A Russian botnet composed of millions of hacked devices, possibly the biggest proxy service available to the criminal underworld, is now out of business thanks to a collaborative effort involving United States and European law enforcement agencies.
The RSOCKS botnet had been active and available to dark web customers since at least 2014 and was commonly used for a variety of cyber attack types. The bulk of the Russian botnet was composed of compromised Internet of Things (IoT) devices, often those that have weak or no security.
Underground proxy service used for phishing, password cracking, denial of service
RSOCKS essentially functioned as a proxy service to mask traffic for a variety of attack types: phishing campaigns conducted by email and text message, distributed denial of service (DDoS), and as a means to guess at account passwords without tripping automated defenses that limit attempt amounts from a particular device.
The US Department of Justice (DOJ) dismantled the Russian botnet working in partnership with several European law enforcement agencies. The owner and operator of the underground proxy service was identified as Denis Kloster, who has been a major figure in the operation of cyber crime forums for nearly the past two decades. RSOCKS infrastructure has been seized and Kloster, who has a long history of involvement in spamming and running online scams in addition to facilitating criminal hacking, is being sought by law enforcement.
The Russian botnet appears to have comprised at least eight million devices at the time it was seized, using devices it had already captured to execute automated attacks against other devices with known vulnerabilities. IoT devices are popular targets for botnet operators as they often develop security vulnerabilities that the manufacturers cannot (or will not) patch, or ship with inadequate password security, such that the process of scanning for and breaching them can largely be automated. The general public may not be aware of them, but these proxy services backed by massive botnets are always around them; some estimates find that they make up as much as 40% of all internet traffic at this point.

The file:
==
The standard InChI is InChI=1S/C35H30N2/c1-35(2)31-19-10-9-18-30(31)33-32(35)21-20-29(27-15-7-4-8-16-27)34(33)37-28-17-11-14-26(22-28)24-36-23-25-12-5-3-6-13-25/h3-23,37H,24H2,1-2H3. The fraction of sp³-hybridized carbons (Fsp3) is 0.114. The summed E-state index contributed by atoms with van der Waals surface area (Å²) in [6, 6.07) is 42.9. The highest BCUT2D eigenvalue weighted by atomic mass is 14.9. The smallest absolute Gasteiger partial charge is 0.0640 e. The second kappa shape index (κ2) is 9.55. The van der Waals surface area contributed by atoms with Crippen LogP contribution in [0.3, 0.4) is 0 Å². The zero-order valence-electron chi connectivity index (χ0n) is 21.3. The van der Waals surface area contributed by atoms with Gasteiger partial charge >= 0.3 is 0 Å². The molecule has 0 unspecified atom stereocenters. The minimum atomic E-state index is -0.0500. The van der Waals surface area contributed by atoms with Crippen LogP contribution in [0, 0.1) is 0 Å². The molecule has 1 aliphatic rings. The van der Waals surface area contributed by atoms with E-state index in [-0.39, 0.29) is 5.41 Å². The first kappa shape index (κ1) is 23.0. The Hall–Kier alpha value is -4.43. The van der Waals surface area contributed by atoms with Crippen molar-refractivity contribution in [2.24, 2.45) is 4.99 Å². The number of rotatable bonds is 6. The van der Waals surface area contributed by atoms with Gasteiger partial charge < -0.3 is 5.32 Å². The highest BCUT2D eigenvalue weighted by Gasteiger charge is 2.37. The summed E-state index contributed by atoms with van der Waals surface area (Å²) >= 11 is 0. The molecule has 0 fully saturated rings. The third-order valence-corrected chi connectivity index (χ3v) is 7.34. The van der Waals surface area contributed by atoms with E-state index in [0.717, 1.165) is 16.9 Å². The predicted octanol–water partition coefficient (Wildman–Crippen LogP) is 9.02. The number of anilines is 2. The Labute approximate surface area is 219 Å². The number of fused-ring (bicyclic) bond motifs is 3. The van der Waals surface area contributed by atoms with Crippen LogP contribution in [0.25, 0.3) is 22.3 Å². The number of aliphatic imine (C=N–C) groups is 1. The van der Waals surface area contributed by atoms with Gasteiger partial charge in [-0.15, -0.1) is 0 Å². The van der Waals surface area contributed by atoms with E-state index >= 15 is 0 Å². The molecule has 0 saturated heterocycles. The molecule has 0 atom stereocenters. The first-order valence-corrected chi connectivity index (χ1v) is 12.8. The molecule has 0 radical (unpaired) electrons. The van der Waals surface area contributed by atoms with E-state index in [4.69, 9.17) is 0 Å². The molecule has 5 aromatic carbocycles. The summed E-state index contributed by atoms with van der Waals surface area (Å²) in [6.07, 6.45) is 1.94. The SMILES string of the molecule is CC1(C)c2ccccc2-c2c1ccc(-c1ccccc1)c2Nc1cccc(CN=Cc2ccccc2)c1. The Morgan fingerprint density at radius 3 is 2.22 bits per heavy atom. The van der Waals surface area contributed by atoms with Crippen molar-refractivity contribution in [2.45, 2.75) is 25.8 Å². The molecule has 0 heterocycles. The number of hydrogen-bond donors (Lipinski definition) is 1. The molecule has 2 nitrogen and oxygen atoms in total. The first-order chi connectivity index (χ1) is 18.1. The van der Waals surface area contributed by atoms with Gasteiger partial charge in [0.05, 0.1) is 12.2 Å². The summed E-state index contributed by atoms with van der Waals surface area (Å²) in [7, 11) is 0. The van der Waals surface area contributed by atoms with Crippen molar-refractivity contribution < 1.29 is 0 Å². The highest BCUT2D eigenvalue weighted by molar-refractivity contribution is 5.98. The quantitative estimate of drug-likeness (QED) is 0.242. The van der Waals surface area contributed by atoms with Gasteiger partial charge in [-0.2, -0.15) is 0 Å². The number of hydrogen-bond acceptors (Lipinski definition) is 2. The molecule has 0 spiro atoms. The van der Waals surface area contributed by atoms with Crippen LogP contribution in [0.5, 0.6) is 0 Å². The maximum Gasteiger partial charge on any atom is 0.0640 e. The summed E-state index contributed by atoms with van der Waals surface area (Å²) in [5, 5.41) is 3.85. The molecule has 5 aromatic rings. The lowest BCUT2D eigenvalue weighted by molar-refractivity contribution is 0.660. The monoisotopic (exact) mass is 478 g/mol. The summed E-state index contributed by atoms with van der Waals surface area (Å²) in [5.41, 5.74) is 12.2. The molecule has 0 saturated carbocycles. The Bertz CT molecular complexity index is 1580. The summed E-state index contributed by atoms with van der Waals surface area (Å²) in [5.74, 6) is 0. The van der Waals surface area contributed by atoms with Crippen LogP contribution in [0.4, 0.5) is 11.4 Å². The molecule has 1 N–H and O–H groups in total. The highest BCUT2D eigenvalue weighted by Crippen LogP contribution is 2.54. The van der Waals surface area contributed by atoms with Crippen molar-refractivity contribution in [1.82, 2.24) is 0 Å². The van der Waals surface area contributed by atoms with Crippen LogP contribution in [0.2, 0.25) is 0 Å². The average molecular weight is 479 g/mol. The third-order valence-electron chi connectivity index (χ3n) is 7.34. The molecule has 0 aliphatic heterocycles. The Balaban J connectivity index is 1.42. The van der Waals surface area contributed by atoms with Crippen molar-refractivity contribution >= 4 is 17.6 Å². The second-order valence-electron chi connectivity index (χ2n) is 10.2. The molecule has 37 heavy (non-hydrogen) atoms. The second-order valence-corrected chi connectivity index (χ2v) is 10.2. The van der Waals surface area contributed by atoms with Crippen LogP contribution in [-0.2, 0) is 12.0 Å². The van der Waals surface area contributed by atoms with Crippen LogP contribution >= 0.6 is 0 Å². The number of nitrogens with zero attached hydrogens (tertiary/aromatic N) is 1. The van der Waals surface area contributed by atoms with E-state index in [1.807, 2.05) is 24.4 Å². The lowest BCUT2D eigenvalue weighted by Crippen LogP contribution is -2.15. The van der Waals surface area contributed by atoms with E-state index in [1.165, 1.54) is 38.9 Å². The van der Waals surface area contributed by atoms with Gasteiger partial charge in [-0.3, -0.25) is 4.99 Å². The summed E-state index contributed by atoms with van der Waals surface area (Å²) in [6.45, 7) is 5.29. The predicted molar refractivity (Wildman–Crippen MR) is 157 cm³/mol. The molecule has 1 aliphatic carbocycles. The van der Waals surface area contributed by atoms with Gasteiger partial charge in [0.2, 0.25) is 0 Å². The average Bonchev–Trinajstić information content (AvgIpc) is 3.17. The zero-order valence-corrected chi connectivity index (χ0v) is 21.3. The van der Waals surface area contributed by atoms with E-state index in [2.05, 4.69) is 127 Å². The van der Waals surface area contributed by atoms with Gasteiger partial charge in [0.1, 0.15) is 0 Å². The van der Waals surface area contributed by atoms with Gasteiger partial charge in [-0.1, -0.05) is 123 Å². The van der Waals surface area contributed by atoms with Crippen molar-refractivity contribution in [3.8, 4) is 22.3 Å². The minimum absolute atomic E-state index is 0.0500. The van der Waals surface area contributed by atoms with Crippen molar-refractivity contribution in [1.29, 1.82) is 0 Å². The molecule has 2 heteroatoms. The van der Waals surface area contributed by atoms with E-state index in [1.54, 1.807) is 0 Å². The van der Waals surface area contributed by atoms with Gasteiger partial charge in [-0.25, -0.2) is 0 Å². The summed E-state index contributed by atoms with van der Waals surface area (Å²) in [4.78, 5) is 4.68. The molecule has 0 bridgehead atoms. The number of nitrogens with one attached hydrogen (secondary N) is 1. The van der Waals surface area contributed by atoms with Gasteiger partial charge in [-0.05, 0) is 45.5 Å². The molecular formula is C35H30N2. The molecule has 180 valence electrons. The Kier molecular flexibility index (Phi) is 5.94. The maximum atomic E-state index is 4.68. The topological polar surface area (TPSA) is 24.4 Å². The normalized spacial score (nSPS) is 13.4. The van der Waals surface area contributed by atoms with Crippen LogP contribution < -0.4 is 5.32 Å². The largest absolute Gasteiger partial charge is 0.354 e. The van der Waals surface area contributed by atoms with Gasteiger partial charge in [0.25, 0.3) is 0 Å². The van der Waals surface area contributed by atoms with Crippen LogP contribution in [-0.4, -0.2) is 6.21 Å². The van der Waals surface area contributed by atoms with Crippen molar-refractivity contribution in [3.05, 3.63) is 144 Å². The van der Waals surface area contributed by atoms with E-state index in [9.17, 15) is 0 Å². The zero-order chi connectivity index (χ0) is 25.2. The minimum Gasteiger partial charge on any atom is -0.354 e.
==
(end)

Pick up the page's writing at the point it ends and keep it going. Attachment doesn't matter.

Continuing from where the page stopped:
Open to any cyber criminal, Russian botnet was available for little money
Botnets of this magnitude are hardly inaccessible to people with bad intent, as this particular case demonstrates. The RSOCKS proxy service was freely available to those surfing the dark web and could be rented out for about $30 to $200 USD per day, depending on how many devices the attacker wanted to have at their disposal.
The Russian botnet also demonstrates how difficult it can be to dismantle these services. The RSOCKS investigation and takedown operation spanned nearly five years, as the Federal Bureau of Investigation (FBI) first set up “honeypots” to attract the threat actors and examine the service’s internet traffic and means of operation. During the time the investigation unfolded, the Russian botnet grew from a little over 300,000 devices to its eventual total of over eight million.